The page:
Sunday, July 6, 2014

Bricker and Ibbitson, 2013, The Big Shift (Canadian politics)

I read this in April, and was largely convinced by its message that, contra Clarkson’s now tattered thesis that the Big Red Machine provides Canada’s natural governing party, the Conservatives are now in it for the long haul. The left is divided as the right once was, and Harper has forged a solid condominium from suburban new Canadians and small-town old Canadians that makes Canada east of the “Ottawa River Reality Distortion Field” (Quebec and the Maritimes, living on dole) largely irrelevant.  I saw myself in the deft portraits of the fading and increasingly impotent Laurentian consensus.  After the insipid reset of today’s speech from the Throne, the Conservatives aren’t looking so invincible, but whether they are replaced or not, the new style of government is probably here to stay: Ministers direct and bureaucrats implement (less of this policy advice, please), and if it blows up, was the policy wrong or was the implementation wrong? Looks like an implementation problem, so hang the bureaucrat, and leave the minister out of it.  But I digress to Donald Savoie, Breaking the Bargain, and his new book, Whatever Happened to the Piano Teacher? How Government Decides and Why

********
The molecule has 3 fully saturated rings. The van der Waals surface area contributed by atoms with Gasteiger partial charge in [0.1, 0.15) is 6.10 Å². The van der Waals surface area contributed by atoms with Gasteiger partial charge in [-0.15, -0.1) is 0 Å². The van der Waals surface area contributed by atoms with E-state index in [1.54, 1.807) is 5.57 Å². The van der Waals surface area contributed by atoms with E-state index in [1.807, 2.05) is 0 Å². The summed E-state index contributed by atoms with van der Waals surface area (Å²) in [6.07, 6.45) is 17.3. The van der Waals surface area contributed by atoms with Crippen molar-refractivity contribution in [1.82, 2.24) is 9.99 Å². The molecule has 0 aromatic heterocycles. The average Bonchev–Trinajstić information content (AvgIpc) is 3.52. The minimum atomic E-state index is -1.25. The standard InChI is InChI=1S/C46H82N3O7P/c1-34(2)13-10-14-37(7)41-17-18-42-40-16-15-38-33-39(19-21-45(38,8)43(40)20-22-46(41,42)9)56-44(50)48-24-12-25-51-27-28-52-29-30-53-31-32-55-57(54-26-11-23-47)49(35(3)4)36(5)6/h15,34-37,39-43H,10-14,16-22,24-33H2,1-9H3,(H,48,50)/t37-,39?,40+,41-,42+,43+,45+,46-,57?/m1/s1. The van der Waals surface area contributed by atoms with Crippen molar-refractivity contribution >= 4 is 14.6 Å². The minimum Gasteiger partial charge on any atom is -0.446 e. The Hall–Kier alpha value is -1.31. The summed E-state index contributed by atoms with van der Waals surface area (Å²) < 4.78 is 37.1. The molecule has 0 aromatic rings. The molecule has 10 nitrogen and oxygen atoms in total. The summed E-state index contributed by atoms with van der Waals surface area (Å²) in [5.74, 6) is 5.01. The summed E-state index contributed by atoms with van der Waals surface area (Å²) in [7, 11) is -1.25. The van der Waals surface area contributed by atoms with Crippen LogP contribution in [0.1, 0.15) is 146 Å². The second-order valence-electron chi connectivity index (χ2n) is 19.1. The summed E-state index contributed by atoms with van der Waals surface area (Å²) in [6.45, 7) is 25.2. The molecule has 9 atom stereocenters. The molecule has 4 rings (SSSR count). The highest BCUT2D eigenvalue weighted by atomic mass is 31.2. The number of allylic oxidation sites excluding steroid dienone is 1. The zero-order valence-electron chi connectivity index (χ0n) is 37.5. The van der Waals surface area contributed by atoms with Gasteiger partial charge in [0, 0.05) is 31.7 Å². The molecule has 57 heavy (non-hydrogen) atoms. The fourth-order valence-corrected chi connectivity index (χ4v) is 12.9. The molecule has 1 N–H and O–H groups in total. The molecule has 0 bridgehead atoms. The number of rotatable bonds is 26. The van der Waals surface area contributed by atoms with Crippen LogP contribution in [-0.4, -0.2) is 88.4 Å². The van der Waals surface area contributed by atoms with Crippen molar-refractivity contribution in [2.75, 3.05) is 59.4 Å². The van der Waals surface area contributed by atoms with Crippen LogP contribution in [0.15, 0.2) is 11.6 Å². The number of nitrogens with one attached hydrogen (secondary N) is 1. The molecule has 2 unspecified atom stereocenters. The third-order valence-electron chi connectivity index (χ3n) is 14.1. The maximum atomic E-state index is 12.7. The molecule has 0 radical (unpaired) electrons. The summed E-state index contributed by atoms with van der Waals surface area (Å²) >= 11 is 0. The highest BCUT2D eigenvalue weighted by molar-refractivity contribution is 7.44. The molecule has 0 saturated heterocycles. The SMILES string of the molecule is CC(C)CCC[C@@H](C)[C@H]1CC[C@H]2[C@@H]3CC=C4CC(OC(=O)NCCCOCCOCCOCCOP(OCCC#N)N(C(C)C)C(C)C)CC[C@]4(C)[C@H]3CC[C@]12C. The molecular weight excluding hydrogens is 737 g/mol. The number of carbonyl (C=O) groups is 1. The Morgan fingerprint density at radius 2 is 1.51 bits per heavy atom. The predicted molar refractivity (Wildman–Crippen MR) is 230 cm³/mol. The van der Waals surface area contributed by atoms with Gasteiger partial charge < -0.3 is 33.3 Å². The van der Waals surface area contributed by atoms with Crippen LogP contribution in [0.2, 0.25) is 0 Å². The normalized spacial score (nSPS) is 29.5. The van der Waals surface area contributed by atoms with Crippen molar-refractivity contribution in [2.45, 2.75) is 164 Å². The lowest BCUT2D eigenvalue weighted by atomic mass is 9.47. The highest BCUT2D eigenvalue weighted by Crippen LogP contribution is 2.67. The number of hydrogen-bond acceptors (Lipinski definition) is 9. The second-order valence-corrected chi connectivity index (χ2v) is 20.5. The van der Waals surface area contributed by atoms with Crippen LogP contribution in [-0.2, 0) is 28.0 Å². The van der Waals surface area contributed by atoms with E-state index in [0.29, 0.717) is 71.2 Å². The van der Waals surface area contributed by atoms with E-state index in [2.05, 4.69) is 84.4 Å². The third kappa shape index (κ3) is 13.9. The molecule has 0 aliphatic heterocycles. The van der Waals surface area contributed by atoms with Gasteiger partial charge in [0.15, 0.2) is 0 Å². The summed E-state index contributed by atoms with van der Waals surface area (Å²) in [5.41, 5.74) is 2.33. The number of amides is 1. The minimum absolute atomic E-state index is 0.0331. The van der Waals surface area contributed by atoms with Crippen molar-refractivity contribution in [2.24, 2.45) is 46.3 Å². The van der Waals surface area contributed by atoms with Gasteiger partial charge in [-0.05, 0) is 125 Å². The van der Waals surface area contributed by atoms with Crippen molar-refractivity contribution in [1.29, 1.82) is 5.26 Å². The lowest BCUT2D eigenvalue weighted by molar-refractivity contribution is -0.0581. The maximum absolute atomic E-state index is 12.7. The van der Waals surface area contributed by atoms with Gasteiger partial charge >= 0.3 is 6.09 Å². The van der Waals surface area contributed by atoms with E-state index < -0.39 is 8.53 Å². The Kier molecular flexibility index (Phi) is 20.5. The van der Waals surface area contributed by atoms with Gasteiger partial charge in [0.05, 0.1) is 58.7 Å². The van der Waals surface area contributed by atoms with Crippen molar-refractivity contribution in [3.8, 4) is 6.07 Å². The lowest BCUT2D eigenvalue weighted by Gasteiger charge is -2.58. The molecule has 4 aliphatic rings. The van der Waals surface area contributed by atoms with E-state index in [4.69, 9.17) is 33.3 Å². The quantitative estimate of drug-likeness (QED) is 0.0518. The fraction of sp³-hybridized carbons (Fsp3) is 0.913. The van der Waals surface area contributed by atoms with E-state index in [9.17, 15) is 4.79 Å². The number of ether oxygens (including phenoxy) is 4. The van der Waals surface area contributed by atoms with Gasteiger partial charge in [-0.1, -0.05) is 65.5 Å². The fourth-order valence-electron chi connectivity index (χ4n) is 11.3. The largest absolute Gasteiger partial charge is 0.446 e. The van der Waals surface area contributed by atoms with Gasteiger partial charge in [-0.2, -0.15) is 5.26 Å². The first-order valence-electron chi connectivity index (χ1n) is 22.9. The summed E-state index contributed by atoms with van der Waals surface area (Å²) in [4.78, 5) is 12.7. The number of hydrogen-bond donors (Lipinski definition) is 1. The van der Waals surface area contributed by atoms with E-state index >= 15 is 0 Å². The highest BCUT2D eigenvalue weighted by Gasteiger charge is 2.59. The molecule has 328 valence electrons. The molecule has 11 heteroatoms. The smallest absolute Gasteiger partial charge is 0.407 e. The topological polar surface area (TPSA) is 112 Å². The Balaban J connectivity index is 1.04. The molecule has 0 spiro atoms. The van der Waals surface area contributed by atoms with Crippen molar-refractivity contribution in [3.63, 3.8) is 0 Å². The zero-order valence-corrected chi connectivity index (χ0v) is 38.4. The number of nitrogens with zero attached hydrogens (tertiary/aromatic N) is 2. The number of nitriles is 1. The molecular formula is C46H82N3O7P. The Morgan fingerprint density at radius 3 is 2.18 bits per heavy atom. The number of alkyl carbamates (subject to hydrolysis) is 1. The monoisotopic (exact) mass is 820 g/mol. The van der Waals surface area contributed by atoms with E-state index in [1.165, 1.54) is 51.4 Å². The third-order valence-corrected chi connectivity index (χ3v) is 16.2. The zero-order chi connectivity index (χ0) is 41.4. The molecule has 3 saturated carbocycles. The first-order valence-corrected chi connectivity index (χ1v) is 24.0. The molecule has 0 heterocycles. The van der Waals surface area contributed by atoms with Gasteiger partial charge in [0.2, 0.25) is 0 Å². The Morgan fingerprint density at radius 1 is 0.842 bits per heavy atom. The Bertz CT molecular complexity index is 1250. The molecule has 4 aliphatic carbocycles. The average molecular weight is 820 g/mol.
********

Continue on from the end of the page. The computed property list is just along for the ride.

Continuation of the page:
(posted on Amazon with minor edits)
David Last, 16 October 2013

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